Many B2B industries floundered in the wake of the COVID‐19 pandemic, while others adapted to serve new purposes. The shipping and logistics industry is a prime example of an industry that changed drastically to stay afloat—and some believe those changes are here to stay.
Here, we dive into how the industry changed and what that has meant for B2B advertising in relation to shipping and logistics brands.
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Shipping and Logistics Industry Sees High Demand Despite a Reduced Workforce
Stay‐at‐home orders, mandated lockdowns, and social distancing made even the most mundane tasks, such as grocery shopping, difficult. Instead of making the trip to stores and malls, businesses and consumers alike turned to eCommerce solutions.
At the same time, individuals stopped traveling as vacations were discouraged and conferences and other events were postponed or cancelled.
The result? Airlines looked to these empty passenger spaces as extra cargo room.
Some airlines devoted this extra space to ensuring that medically fragile passengers could still reach high‐ quality treatment or that medical supplies such as masks and ventilators made it to where they were needed.
Others used this space to keep up with the high demands of online orders and print mail.
At the same time, sea shipments had problems with staffing due to social distancing regulations and travel embargos. Others suffered as warehouse management went virtual.
“The big change to the market is that everyone now realizes the criticality of digitalization,” explains Jeff Wehner of Haven, Inc. “With staff working from home, forced to be virtual full time, companies have realized the incredible power of technology.”
Wehner says that the previous lack of digitalisation was due to an unwillingness to change. Now that the change was forced, the digitized processes are likely here to stay.
Shipping Companies Plan for the Future
The industry is also adapting to what it sees as longer‐term challenges and changes.
First up is a holiday season with little travel, meaning there is a high demand on shipping space and handling capability as people mail more gifts than usual. DHL expects to see more than a 50% increase in shipment quantities compared to the same time period in 2019.
Soon after the holiday season, many companies hope to be distributing a COVID‐19 vaccine. Many companies have been preparing for this in advance, looking ahead to assess and increase their ability to store vast numbers of vaccines at unusually low temperatures.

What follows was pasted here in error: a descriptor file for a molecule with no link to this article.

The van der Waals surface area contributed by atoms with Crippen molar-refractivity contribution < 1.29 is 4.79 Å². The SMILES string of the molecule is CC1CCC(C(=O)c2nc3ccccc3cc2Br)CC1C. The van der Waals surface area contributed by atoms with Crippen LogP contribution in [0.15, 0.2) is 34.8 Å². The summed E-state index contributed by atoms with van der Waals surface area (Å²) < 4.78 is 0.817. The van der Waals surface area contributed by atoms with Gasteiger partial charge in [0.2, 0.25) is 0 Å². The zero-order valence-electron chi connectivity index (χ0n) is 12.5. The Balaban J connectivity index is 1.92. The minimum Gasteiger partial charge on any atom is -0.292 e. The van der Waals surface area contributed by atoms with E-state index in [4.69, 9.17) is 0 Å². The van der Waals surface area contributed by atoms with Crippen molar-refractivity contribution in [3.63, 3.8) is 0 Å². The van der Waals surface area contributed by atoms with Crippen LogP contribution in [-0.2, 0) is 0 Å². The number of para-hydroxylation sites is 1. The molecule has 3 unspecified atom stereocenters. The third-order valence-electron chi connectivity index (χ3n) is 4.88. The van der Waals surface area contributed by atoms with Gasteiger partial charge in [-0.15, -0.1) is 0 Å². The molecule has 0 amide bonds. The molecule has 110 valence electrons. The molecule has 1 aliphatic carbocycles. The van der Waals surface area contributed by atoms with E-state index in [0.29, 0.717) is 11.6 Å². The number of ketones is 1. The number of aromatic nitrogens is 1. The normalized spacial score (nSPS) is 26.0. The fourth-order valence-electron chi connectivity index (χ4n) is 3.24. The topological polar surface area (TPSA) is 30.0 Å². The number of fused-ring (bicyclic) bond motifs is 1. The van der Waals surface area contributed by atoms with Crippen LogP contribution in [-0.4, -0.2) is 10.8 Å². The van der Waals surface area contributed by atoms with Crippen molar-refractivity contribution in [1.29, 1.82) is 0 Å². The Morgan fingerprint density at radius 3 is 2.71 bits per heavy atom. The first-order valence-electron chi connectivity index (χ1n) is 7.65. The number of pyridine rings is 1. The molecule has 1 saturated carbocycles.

These future plans ensure that, at least for the time being, business will continue booming for shipping and logistics companies.
This analysis looks at the behaviors of the top B2B shipping and logistics industry advertisers from January through October of 2020 and compares that activity to the same period in 2019.
The shipping and logistics industry may have adapted, but it didn’t happen all at once—and it doesn’t mean that the B2B advertising industry profited from the quick transition.
For example, in the first three quarters of 2019 there were 4.5 thousand B2B shipping brands spending $73.5 million. The same period in 2020 saw 5.7 thousand brands spending $48.2 million. Though the number of brands grew, overall spend fell 34%. This points to more companies advertising in the industry, but their spending is conservative.
The spend distribution across print and digital media was more balanced in 2020 than in 2019—due to a slight increase in digital spending, but mostly a significant reduction in print. Print spending dropped 53% between 2019 and 2020. Digital spend went up slightly—an increase of nearly $1 million (a 2% increase).
When we look at total spending across digital and print, print spending made up 65% and digital spending made up 35%. In 2020, B2B companies spent about 46% spent in print and 54% spent in digital. Each quarter B2B advertisers have spent about $13 million across these two formats.
The top 10 brands spending in both digital and print media in 2020 accounted for only 15% of total ad spend in this category, indicating that there are many different campaigns running concurrently.
As shipping and logistics change course in response to COVID-19, advertising budgets have decreased. But it’s important to note that the lack of ad spend doesn’t necessarily indicate that the industry itself is suffering—companies are doing well and may not feel a strong need to advertise during this time.
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